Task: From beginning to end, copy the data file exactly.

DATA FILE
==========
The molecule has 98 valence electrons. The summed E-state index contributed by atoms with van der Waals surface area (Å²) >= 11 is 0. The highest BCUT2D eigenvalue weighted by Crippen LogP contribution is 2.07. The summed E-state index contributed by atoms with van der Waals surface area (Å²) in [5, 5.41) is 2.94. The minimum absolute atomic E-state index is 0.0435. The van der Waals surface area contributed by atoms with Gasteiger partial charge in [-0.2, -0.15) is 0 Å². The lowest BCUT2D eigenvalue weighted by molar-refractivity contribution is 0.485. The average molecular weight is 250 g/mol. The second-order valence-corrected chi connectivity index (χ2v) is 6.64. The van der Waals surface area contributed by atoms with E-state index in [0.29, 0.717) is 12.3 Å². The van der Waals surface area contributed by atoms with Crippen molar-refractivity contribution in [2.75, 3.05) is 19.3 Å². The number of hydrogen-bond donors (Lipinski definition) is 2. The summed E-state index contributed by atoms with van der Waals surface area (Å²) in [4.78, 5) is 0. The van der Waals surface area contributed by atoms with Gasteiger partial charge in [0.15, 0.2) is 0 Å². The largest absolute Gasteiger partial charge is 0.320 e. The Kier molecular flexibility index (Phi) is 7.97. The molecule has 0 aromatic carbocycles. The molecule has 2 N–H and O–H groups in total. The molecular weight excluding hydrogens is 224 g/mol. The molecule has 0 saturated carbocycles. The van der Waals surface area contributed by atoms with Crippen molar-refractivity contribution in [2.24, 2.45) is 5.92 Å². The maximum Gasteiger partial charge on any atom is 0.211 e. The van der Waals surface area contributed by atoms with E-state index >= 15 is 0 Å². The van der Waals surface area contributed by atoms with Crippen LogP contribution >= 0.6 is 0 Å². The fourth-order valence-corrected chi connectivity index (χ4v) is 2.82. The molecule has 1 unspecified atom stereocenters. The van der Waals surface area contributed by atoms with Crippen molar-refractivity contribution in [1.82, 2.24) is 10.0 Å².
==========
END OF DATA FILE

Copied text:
The molecule has 98 valence electrons. The summed E-state index contributed by atoms with van der Waals surface area (Å²) >= 11 is 0. The highest BCUT2D eigenvalue weighted by Crippen LogP contribution is 2.07. The summed E-state index contributed by atoms with van der Waals surface area (Å²) in [5, 5.41) is 2.94. The minimum absolute atomic E-state index is 0.0435. The van der Waals surface area contributed by atoms with Gasteiger partial charge in [-0.2, -0.15) is 0 Å². The lowest BCUT2D eigenvalue weighted by molar-refractivity contribution is 0.485. The average molecular weight is 250 g/mol. The second-order valence-corrected chi connectivity index (χ2v) is 6.64. The van der Waals surface area contributed by atoms with E-state index in [0.29, 0.717) is 12.3 Å². The van der Waals surface area contributed by atoms with Crippen molar-refractivity contribution in [2.75, 3.05) is 19.3 Å². The number of hydrogen-bond donors (Lipinski definition) is 2. The summed E-state index contributed by atoms with van der Waals surface area (Å²) in [4.78, 5) is 0. The van der Waals surface area contributed by atoms with Gasteiger partial charge in [0.15, 0.2) is 0 Å². The largest absolute Gasteiger partial charge is 0.320 e. The Kier molecular flexibility index (Phi) is 7.97. The molecule has 0 aromatic carbocycles. The molecule has 2 N–H and O–H groups in total. The molecular weight excluding hydrogens is 224 g/mol. The molecule has 0 saturated carbocycles. The van der Waals surface area contributed by atoms with Crippen molar-refractivity contribution in [2.24, 2.45) is 5.92 Å². The maximum Gasteiger partial charge on any atom is 0.211 e. The van der Waals surface area contributed by atoms with E-state index >= 15 is 0 Å². The van der Waals surface area contributed by atoms with Crippen LogP contribution >= 0.6 is 0 Å². The fourth-order valence-corrected chi connectivity index (χ4v) is 2.82. The molecule has 1 unspecified atom stereocenters. The van der Waals surface area contributed by atoms with Crippen molar-refractivity contribution in [1.82, 2.24) is 10.0 Å².